People with diabetes have been tarred with the low-fat brush as much as anybody. Historically, all the official advice, from the NHS to Diabetes UK, has urged people with diabetes to avoid fat. This despite the fact that anecdotal evidence has for some time suggested that people with diabetes find a low-carb, high-fat diet more conducive to good blood glucose control.

The NHS recommends “reducing the amount of fat” in the diets of people with type 2 diabetes, and including “starchy carbohydrates, such as pasta,” while Diabetes UK suggest that people with diabetes “choose low-fat alternatives wherever possible,” while having “some starchy food” every day.

Slowly but surely, the advice is changing. Last year, Dr. David Unwin published “Low carbohydrate diet to achieve weight loss and improve HbA1c in type 2 diabetes and pre-diabetes: experience from one general practice.” The study, published in Practical Diabetes, indicated that a low-carb diet could enhance weight loss and improve HbA1c levels in people with type 2 diabetes, in contrast to the official guidelines of the NHS and Diabetes UK.[4]

Other studies report similar findings. Halton et al’s “Low-carbohydrate-diet score and the risk of coronary heart disease” concluded that “diets lower in carbohydrate and higher in protein and fat are not associated with increased risk of coronary heart disease in women. When vegetable sources of fat and protein are chose, these diets may moderately reduce the risk of coronary heart disease.”[5]

The two pieces of advice are more or less mutually exclusive. If we cut down on carbs, we have to make up for it by eating more fat. If we cut down on fat, we have to compensate by eating more carbs. Broadly speaking, there can only be one winner. The original low-fat guidelines recognised this, telling people to “increase carbohydrate consumption to account for 55 to 60 per cent of the energy (caloric) intake [and] reduce overall fat consumption from approximately 40 to 30 per cent energy intake.” But according to Richard Feinma, the Editor of Nutrition and Metabolism, “fat consumptio, if anything, went down during the obesity epidemic – almost all of the increase in calories was in carbohydrates.”[6]

Low-fat yoghurt
Shops are full of low-fat alternatives to yoghurt, butter and the like. But are they the answer to heart disease and obesity?


So why were the guidelines introduced, if they were so obviously flawed from the start?

It’s not the sinister conspiracy we might have hoped. In fact, the motives for introducing the guidelines appear to have been completely noble and well-meaning. On the publication of the guidelines, Senator George McGovern said:

My hope is that this report will perform a function similar to that of the Surgeon General’s Report on Smoking. Since that report, we haven’t eliminated the hazards of smoking, nor have people stopped smoking because of it. but the cigarette industry has modified its products to reduce risk factors, and many people who would other be smoking have stopped because of it. The same progress can and must be made in matters of nutritional health.[7]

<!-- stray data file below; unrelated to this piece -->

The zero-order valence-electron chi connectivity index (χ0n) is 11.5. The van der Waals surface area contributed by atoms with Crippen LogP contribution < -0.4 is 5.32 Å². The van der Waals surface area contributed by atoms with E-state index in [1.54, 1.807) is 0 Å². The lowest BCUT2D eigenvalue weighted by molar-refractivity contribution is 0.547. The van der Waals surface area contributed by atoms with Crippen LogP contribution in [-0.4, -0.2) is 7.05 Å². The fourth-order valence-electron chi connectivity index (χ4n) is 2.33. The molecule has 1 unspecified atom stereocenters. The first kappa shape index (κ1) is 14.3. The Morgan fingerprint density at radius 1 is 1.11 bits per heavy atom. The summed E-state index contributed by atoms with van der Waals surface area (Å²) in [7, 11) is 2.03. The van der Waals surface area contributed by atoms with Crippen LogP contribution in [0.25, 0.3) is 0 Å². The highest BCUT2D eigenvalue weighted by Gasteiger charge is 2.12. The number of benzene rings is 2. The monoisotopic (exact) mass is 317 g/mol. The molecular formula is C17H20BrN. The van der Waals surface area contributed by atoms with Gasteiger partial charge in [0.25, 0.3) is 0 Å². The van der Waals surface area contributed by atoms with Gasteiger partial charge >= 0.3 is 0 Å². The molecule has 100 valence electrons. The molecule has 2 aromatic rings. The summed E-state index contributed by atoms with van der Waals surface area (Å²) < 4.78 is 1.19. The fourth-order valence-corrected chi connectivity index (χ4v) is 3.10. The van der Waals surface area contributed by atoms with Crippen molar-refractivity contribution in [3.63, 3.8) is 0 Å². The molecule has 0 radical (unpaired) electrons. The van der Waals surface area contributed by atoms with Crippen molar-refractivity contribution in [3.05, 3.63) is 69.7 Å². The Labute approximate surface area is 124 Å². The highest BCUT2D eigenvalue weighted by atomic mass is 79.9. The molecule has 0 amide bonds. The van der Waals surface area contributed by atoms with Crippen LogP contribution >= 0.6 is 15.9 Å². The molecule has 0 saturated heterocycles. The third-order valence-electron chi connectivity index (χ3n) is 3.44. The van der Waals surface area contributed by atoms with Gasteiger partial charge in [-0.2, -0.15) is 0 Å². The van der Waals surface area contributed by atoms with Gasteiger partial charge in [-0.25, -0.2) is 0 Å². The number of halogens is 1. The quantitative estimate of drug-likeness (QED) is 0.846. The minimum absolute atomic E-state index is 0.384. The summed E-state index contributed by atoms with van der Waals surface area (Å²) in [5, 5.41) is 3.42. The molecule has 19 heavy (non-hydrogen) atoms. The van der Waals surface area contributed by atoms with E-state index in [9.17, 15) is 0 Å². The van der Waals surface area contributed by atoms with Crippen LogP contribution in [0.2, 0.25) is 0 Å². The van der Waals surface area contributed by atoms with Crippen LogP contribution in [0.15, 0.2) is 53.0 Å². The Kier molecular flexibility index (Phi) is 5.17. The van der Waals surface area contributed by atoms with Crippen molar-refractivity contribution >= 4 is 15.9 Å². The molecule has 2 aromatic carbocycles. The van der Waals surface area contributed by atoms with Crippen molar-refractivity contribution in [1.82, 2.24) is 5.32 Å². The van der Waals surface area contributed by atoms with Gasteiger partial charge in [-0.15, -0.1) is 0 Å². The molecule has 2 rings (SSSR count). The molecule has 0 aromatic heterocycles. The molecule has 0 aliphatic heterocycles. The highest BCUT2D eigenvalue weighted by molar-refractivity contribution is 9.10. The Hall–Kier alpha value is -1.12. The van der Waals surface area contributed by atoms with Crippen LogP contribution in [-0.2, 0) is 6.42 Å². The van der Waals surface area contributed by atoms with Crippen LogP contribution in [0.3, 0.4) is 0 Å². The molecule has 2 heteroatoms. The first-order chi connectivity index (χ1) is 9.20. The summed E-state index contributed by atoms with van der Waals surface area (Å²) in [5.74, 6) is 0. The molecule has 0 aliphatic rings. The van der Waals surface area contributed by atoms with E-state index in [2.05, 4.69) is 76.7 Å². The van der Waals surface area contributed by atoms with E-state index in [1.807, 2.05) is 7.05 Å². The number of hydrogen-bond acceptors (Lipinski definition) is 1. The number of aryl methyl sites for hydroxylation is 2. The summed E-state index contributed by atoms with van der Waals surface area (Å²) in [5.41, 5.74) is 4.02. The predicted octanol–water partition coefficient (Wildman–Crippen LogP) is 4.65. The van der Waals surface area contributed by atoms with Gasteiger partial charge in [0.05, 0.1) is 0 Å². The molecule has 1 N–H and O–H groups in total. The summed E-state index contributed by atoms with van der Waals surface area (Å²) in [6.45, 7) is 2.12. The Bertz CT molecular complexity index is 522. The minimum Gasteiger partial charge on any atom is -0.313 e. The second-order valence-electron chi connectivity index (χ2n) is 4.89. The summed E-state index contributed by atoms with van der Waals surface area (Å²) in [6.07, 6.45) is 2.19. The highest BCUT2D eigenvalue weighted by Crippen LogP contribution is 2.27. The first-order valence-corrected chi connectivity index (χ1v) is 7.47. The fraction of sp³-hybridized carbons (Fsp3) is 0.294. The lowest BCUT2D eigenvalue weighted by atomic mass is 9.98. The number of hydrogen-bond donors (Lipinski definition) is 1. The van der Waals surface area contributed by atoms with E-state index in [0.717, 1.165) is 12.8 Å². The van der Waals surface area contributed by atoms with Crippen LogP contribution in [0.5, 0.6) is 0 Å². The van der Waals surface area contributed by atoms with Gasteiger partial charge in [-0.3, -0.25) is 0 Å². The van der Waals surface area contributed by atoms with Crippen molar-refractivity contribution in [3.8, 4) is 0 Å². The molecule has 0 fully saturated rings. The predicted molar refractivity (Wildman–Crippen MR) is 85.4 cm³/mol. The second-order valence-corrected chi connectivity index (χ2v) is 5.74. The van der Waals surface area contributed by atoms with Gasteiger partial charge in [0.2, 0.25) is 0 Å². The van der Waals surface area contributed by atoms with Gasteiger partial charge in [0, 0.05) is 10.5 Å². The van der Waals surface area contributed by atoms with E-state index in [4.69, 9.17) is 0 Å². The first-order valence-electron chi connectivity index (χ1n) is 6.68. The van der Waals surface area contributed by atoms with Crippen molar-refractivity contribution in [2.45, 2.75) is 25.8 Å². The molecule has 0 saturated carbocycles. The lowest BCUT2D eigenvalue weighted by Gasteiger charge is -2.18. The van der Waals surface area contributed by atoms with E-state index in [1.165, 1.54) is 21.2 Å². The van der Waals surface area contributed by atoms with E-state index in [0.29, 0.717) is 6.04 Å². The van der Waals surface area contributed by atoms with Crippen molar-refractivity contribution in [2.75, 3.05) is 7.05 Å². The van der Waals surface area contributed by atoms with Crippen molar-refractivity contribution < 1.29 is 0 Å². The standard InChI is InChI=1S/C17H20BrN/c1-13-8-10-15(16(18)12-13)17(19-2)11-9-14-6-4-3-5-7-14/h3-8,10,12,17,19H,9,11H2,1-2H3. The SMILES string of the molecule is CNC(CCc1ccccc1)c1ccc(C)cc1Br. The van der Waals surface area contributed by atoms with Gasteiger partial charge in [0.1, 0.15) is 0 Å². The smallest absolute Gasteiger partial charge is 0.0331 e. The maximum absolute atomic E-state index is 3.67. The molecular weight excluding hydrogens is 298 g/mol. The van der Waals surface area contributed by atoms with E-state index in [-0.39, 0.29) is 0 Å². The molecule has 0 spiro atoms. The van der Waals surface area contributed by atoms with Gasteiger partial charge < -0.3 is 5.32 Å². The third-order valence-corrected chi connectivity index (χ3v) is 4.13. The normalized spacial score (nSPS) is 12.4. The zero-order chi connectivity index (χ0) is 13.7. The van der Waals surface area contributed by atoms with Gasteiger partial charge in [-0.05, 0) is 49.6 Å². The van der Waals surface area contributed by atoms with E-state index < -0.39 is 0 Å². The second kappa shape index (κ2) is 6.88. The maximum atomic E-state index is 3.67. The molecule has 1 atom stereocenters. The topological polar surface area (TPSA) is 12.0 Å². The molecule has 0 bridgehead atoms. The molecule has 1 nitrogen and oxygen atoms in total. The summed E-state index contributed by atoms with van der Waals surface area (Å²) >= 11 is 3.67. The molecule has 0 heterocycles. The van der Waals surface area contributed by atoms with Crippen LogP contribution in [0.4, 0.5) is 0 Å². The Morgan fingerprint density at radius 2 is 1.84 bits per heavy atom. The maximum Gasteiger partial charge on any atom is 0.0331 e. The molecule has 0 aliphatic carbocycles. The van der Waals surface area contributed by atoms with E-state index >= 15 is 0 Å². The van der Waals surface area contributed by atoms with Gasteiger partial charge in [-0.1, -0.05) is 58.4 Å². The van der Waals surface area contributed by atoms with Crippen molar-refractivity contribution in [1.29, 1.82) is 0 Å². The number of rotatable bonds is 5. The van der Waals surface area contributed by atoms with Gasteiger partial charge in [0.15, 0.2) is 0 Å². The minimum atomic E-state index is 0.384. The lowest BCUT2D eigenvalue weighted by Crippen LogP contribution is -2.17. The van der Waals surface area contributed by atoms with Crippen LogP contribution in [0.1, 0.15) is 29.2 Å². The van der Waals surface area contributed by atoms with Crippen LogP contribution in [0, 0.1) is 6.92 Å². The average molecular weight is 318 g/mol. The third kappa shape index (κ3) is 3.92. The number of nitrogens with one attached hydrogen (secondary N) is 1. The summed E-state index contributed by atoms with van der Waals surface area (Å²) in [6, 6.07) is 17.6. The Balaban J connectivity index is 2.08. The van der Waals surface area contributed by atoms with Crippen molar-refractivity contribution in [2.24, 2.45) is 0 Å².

If anything, the sincere desire to improve health may have been at fault for the implementation of such shoddily-evidenced guidelines.

“Fat consumptio, if anything, went down during the obesity epidemic – almost all of the increase in calories was in carbohydrates.”

Matters were exacerbated by another commendable motive: the desire to propose guidelines that ordinary people could stick to. Dr. D.M. Hegsted, Professor of Nutrition at the Harvard School of Public Health in Bosto, Massachusetts, said when the guidelines were published:

It is increasingly obvious that if new knowledge is to result in new behaviours then people must be able to act, without undue obstacles, in accordance with the information they learn. The problem of education for health as it has been practiced is that it has been in isolatio, not to say oblivio, of the real pressures, expectations, and norms of society which mould and constrain individual behaviour. There must be some coordination between what people are taught to do and what they can do.

This is a noble approach for the most part. Certainly, modern dietary guidelines would be more effective if they took into account the practical realities of people lives. And yet, at the same time, the approach can be simplistic. This is a complex issue, and ignoring its complexity in order to make more convenient guidelines isn’t going to help anyone.

Ironically, the guidelines were introduced because “there needs to be less confusion about what to eat and how our diet affects us,” yet ended up triggering one of the biggest scientific debates of the century.

Butter and low-fat
The low-fat dietary guidelines are finally being challenged, with a number of experts suggesting that it’s carbohydrates, and not fat, that does the damage.


When it comes to dietary guidelines, there is no simple answer. Studies will always conflict, and findings will always be questionable to some degree. Harcombe’s study isn’t perfect; according to Christine Williams, Professor of Human Nutrition at the University of Reading, it takes

a classical pharmaceutical approach to the evidence, with the assumption that RCTs also provide the gold standard for diet, representing the pinnacle of the evidence hierarchy against which other types of study are inevitably weaker. Most dietary guidelines have been developed using an approach which takes the degree of consistency of a number of lines of evidence as the gold standard for risk assessment. This approach uses RCTs where such data is available.[8]

Ironically, the guidelines were introduced because “there needs to be less confusion about what to eat and how our diet affects us,” yet ended up triggering one of the biggest scientific debates of the century.

And it isn’t productive to insist people adhere to any one strict diet; different things will work for different people. But it is necessary to call out deeply-flawed guidelines. A number of studies have suggested a “protective effect of saturated fat from dairy products.” We may be increasing our risk of heart disease by avoiding saturated fats.

Maybe so, maybe not. Decades of scientific dispute haven’t put the fat versus carbs debate to bed; it’s very unlikely to happen in this article. But whatever you believe, the debate shows how important it is that we insist on a thorough scientific basis for dietary guidelines. We need to ask questions of the researchers. Otherwise we’re stuck with low-fat recommendations that could, just maybe, be killing us.